The Zohar teaches that the circumcision was the reason for this revelation. This was a revelation to the essence of Avraham. It is for this reason that the verse does not mention the name of Avraham, referring to him simply as ‘him’, alluding to his very essence.

A name is a description. To one person you may be called father/mother, to another son/daughter, to another boss/employee. Your friends may call you one thing, and your family calls you something else. To each person you are something else.

When there is an ‘appearing’ of Hashem to a name, to Avraham for example, it is to an aspect of who he is. At this time, however, there was a revealing to all of him. The very essence of who he is, beyond title and name.

Avraham receives such a depth of revelation and intimate connection with the Creator because he is coming from the circumcision. The act of circumcision is to physically and thus also emotionally/mentally/spiritually reveal that which has previously been concealed.

When Avraham became fully open with nothing concealed, the Creator also became fully revealed to him, to all of him. Nothing remains hidden. Essence to Essence.

This revealing of Essence to Essence occurs at the beginning of this week’s Torah reading. At its conclusion we read that Avraham is called a “Yirei Elokim,” which is translated as a ‘G-d fearing’ person, but can also mean 'A person who sees G-d.' [22;12] Thus, Avraham becomes a ‘see’er of Hashem.’

Through the Essence of the Creator being revealed to his very essence, he gradually acquires deeper and more spiritually sensitive vision. He can now access the inner reality within everything, the Divine animating force within all of creation, without any concealment.

The Energy of the Week:
Essence Vision

It is a truth about many of us humans, that upon encountering another person we tend to instantly ‘label’ them and feel like we know certain truths about them based on their appearance, dress, upkeep, life 'station', mannerisms, and so forth. The same may be true with all objects, places or events we come in contact with every day. We tend to be easily influenced or impressed with the external realities and overlook the essence of the thing or person. Without consideration of what lies beneath, we define a person, object or event by its external attributes or 'effect' upon us.

This week’s Torah reading enables us to see beyond the outer garments. We access a vision that takes us beyond the ‘names’ and ‘labels’ and provides us with deeper and truer visions. We learn to see beyond the concealments and trappings, and view the essence of the matter in its entirety.

This is an energy of vision that occurs on many levels. Beginning with seeing each person for their essence, their essential Divinity, and extending to every event that occurs in our lives. The energy this week inspires us to perceive the guiding hand of Hashem in every life event.

Essence Vision is to see within every encounter, every situation and person, the Divine animating force.

In this way we view everything that occurs as an opportunity and invitation to connect more deeply with Hashem.

Tuesday, November 15, 2016

And Now a Red Super Moon in Australia

Photos: Luana Fabri Goriss

Also see Flickr

Super Moon Photos

Unfortunately, Sydney's clouds obscured the moon as it rose last night, and although there are photos around, I haven't yet seen one that I love...... but here is a great shot of the Super Moon last night, taken by Tonly Cheng in San Francisco.

Below: super moon rising in Israel - photographer unknown.

Supermoon over Heho, Myanmar’s Shan state. [AFP photo Ye  Aung Thu]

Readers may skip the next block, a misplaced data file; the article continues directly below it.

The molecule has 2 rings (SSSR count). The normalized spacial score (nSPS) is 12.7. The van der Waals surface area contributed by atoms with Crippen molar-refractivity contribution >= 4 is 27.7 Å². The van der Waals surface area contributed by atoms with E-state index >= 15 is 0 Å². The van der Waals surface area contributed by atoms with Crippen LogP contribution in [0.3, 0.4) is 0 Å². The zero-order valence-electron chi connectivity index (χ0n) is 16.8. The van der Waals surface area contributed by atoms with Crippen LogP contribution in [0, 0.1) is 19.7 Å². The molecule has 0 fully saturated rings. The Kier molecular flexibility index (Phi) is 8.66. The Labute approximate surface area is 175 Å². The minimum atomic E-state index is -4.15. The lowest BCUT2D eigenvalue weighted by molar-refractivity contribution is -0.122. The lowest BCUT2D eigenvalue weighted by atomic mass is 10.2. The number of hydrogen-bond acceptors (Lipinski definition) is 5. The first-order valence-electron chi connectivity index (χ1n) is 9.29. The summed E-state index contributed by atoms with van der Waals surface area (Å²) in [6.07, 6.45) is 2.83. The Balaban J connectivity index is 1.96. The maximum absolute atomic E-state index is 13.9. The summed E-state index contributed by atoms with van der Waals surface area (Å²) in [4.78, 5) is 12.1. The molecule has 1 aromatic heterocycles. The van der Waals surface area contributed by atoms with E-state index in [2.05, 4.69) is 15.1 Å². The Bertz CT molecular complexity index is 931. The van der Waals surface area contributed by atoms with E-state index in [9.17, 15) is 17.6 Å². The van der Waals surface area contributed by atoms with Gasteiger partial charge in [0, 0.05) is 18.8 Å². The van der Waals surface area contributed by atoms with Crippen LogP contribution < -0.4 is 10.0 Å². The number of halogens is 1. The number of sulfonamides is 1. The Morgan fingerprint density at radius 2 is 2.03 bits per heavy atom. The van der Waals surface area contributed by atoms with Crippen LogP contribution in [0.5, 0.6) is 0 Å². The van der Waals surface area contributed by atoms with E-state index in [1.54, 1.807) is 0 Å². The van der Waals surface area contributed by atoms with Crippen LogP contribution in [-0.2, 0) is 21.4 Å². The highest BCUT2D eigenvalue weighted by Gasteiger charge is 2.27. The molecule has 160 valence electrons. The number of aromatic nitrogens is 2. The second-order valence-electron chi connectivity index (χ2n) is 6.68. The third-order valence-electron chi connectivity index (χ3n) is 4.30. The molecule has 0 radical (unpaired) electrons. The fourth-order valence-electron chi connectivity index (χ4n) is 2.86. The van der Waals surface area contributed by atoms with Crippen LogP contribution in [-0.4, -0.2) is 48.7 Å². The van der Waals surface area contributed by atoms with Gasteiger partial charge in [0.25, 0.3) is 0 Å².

Monday, November 14, 2016

Special Safeguard For Newborns and their Mothers

Hanging a Shir LaMaalot at the Home of a New Mother and in the Hospital

It is customary to hang a Shir LaMaalot [Psalm 121] [1] in the room of the new mother and the newborn, immediately upon the expectant mother’s arrival at the hospital - in many cases a small laminated copy of the prayer is clipped to the baby's bassinet and/or pram. [2] This serves as a safeguard for the mother etc., both during the birth itself so that it will proceed normally and easily, [3] and also during the following days, so that they will survive for a long life. [4]

Another reason given is that this is a part of [the child’s] education so that the first thing that the child sees will be something holy (from this we may also infer how important it is to ensure that the child does not look at pictures of unclean things). [5]

Click here for a printable Shir Lamaalot card.


1. End of Sefer Raziel HaMalach, and elsewhere -  [The Sefer Raziel HaMalach talks about an angel called Raziel and some attribute that book to Adam]. See Tishbi on the letter lamed, entry for “Lilith.” Plaques featuring the verses of Shir LaMaalot along with the Names [of G‑d and angels] etc. contained therein are well known throughout the Jewish world, each community having its own specific customs.

2. From the Sichah of 19 Kislev 5747 regarding things one should be careful about for the safety of the woman giving birth, including at the hospital [edited version printed in Hisvaadiyot 5747, Vol. 2, p. 37. Teshuvot U’Biurim BeShulchan Aruch, p. 446]: “It is fitting and proper to publicize everywhere that Jewish people live, the custom of hanging Shir LaMaalot.” See also the Sichah of Yom Simchat Torah 5737 ([printed in MiGevaot Ashurenu, p. 96]. See also Likkutei Sichot, Vol. 25, p. 309, where the Rebbe points out that “One should try to obtain permission from the hospital administration by explaining this properly, with words that proceed from the heart, which enter the heart and will certainly accomplish their task (and we point out that thank G‑d this custom is constantly spreading throughout the Jewish world).”

3. And obviously this will forestall any complications such as “…she had difficulty giving birth” [Vayishlach 35:16].

4. For even after the birth (during the first three days) she is considered to be a patient whose life is in danger, and we may violate the Shabbos laws for her [Shabbos 129a; Rambam, Hilchot Shabbos 2:13; Shulchan Aruch, Orach Chayim, and also the Alter Rebbe’s edition 330:4]